On a final note, if you have any e-commerce or retail oriented intentions for your website, you’ll want to conclude with some consumer-focused marketing research. You will likely want to infuse your findings in your choice of domain name as it pertains to online stores and vendor profiles. For example, could you use your chosen domain name as an eBay store name as well?
E-commerce focused domain names should additionally conduct thorough research about similarly named online store names, trademarks and existing retail websites. You’ll also want to make sure you’re avoiding any domain name ideas that may put your site in less than reputable realms or represent negative trends on the web or within your industry.
Once you’ve piled up a comfortable stack of documentation and you’re confident in the visibility you’ve gained from the research phase, it’s time to make your domain name list!
Making Your List
I’ve always found this step to be the best part of Choosing a Domain Name. Something about it has a sense of anticipation and excitement as you close in on your hopeful targets. As you embark on this journey, you may start to find yourself enjoying this pleasantry as you watch for that “Available” message to pop up as you search your desired domains.
Firstly, remember this is a much upgraded version of your brainstorm list. This list should only include domain names you want to use for your website. You should rank your list in order from most desirable at the top, all the way down to the bottom, where the last few would be amicable, but not your best choice. Don’t worry if you end up with only a few second-string choices at the bottom, you can always brainstorm for new ideas!
By the end of this step, you should have a relatively long list of at least 20-30 domain name ideas, or more. You’ll want a nice linear list prioritized from top to bottom. Take some time to look over it a few times. Say the domain names out loud to see how it sounds. Type them into documents and browsers to see how it looks. Write it on paper, or even on napkins – you’d be surprised at how often you’ll be writing your website address by hand.
Once you’re comfortable with your domain name list, it’s time to put it through its paces.
Honing Down and Ruling Out
Before you start checking the availability of all the domains on your list, you’ll want to start by ruling some of them out. Start by searching google for each domain name as a set of keywords. For example, if your domain name is “eatingpizzaunderwater.com”, search for ‘eating pizza underwater’. Through this process, you are double-checking whether a similar or competing business exists that may not even have a website. If you find anything to close to any of your domain name ideas, rule that name out.
You may find other things as you’re searching the web during the ruling out process that make you think twice about going forward with some of your ideas. Notate those as you wish, or put them toward the bottom of the list. Follow your gut instincts if you aren’t certain. Remember, we want to choose a domain name that resonates superbly with your vision while adhering to best practices.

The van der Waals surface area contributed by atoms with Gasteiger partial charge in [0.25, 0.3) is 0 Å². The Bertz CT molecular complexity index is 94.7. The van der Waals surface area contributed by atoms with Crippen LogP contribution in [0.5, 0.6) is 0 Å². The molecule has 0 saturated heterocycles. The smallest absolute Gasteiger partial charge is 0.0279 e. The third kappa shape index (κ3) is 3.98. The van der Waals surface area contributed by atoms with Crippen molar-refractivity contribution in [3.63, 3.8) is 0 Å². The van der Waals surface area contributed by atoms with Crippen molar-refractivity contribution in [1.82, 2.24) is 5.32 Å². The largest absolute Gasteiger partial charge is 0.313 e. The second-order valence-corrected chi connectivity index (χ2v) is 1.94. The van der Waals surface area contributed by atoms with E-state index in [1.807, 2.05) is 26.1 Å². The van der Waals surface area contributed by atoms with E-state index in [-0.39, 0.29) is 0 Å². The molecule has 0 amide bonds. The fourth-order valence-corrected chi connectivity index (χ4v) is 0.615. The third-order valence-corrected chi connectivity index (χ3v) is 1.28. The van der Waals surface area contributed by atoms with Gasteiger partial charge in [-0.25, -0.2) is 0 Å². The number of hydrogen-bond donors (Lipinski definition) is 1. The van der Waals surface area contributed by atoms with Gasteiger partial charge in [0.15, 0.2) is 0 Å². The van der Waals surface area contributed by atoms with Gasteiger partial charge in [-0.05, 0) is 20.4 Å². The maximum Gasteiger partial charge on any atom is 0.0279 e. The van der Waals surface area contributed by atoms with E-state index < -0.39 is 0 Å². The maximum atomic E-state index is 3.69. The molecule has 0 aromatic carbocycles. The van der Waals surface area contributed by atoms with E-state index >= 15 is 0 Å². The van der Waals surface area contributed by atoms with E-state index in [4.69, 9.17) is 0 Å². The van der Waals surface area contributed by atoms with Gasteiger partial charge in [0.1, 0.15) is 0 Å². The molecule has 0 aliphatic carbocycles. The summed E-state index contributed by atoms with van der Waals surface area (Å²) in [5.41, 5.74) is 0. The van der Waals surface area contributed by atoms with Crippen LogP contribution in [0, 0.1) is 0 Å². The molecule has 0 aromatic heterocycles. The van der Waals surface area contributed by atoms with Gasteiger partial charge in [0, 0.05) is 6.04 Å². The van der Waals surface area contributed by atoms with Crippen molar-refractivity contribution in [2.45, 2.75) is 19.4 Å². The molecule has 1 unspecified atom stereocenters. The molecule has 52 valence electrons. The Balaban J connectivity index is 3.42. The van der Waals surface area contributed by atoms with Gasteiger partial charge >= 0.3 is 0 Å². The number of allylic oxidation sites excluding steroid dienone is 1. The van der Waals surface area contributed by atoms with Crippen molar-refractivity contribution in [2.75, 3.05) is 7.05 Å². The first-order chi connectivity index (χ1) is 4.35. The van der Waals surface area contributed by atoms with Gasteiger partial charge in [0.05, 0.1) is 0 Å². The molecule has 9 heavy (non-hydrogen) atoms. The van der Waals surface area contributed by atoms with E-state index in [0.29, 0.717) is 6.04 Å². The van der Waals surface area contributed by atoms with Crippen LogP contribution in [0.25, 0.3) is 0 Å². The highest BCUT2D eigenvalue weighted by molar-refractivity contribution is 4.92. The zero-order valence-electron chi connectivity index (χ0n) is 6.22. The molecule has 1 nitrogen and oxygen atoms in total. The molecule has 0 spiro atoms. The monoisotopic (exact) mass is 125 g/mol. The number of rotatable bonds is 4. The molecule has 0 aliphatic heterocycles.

Once you’ve gone through your domain name list and ruled out any domain names that couldn’t make the cut, it’s time to hop online for the final search. With list in hand, head over to a domain registrar or domain name search tool on the web (Domain.com is one popular example). Then simply type in each domain name one by one to see if they’re available.
Don’t sweat it if you start off with a handful of domains that are already taken – that just means you’ve got some great ideas on the list! This is where that exciting anticipation comes in. As you go down your list, you’ll find that the “Available” message popping up is quite rewarding.
When you find domain names that are available, congratulations! Put a big, celebratory check mark next to each one that’s available. These are your finalists, your choosing domain name champions! If you only found one or two domains available to register and you are ready to pull the trigger, by all means grab them while you can!
However, you may find that several of your ideas are available. If that’s the case, you have a few options, three of which could all prove equally prudent:
- Option 1: Hold off on registering any of them and hone down further to pick a true winner.
- Option 2: Register the one you want most right now, and wait on the rest to do more research
- Option 3: Register all of the domains that you found available to lock them down in reservation
If you concluded the process here and you’re happy with your chosen domain name, then you’re all set! But if you ended up undecided with a few finalists, there’s one more step you can take towards choosing a domain name that stands apart even from your other favorite choices.
Testing Top Contenders
If you’ve found yourself with a small handful of domain names, all of which are available, but you still only want to pick one, don’t fret. This is, as they say, ‘a good problem to have’. At this point you have a couple of options. Firstly, you could simply pick one at random or put it up to a vote amongst your crew. This method is actually not as uncommon as you’d think.
But if you’d prefer a more data driven approach, you can test your top contenders with a battery of web search tests, social engagement analysis and some reviews perusal.
Search for your domain in Google Trends, check to see how your keywords are used in tag clouds, on social media such as twitter. Send your ideas through social media to friends and co-workers and get fresh insights. Check online reviews and consumer reporting sites to see how similar domains and businesses fare in the fiery fields consumer feedback.
This final testing process should move quite swiftly and you’ll have a clear winner in no time. All you’ve got left to do is grab your domain at your desired registrar and you’re done! We wouldn’t say choosing a domain name would be easy, but we try to keep it as quick, fun and frustration-free as possible.